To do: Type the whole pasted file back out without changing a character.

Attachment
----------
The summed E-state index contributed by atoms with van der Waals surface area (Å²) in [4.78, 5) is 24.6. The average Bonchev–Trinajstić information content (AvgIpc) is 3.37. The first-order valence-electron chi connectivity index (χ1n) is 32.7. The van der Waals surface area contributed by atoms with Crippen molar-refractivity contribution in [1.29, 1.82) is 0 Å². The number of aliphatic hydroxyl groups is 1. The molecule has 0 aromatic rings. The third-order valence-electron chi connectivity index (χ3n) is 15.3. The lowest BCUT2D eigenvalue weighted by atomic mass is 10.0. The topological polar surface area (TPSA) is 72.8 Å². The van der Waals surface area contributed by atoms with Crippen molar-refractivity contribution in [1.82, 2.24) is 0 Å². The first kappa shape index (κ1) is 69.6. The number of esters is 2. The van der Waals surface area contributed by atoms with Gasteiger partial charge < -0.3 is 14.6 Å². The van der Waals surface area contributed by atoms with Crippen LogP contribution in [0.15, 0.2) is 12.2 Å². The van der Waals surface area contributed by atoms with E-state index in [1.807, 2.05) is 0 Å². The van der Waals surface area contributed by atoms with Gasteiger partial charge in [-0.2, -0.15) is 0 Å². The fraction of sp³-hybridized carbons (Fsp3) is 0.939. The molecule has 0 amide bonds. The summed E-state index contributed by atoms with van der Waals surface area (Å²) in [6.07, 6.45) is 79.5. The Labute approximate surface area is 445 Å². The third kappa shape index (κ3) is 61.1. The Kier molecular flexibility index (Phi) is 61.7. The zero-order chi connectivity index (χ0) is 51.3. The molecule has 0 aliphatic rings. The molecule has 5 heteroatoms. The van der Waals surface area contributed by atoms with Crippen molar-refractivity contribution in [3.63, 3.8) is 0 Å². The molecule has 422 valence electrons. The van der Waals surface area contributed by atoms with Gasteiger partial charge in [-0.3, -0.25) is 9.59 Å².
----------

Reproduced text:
The summed E-state index contributed by atoms with van der Waals surface area (Å²) in [4.78, 5) is 24.6. The average Bonchev–Trinajstić information content (AvgIpc) is 3.37. The first-order valence-electron chi connectivity index (χ1n) is 32.7. The van der Waals surface area contributed by atoms with Crippen molar-refractivity contribution in [1.29, 1.82) is 0 Å². The number of aliphatic hydroxyl groups is 1. The molecule has 0 aromatic rings. The third-order valence-electron chi connectivity index (χ3n) is 15.3. The lowest BCUT2D eigenvalue weighted by atomic mass is 10.0. The topological polar surface area (TPSA) is 72.8 Å². The van der Waals surface area contributed by atoms with Crippen molar-refractivity contribution in [1.82, 2.24) is 0 Å². The first kappa shape index (κ1) is 69.6. The number of esters is 2. The van der Waals surface area contributed by atoms with Gasteiger partial charge < -0.3 is 14.6 Å². The van der Waals surface area contributed by atoms with Crippen LogP contribution in [0.15, 0.2) is 12.2 Å². The van der Waals surface area contributed by atoms with E-state index in [1.807, 2.05) is 0 Å². The van der Waals surface area contributed by atoms with Gasteiger partial charge in [-0.2, -0.15) is 0 Å². The fraction of sp³-hybridized carbons (Fsp3) is 0.939. The molecule has 0 amide bonds. The summed E-state index contributed by atoms with van der Waals surface area (Å²) in [6.07, 6.45) is 79.5. The Labute approximate surface area is 445 Å². The third kappa shape index (κ3) is 61.1. The Kier molecular flexibility index (Phi) is 61.7. The zero-order chi connectivity index (χ0) is 51.3. The molecule has 0 aliphatic rings. The molecule has 5 heteroatoms. The van der Waals surface area contributed by atoms with Crippen molar-refractivity contribution in [3.63, 3.8) is 0 Å². The molecule has 422 valence electrons. The van der Waals surface area contributed by atoms with Gasteiger partial charge in [-0.3, -0.25) is 9.59 Å².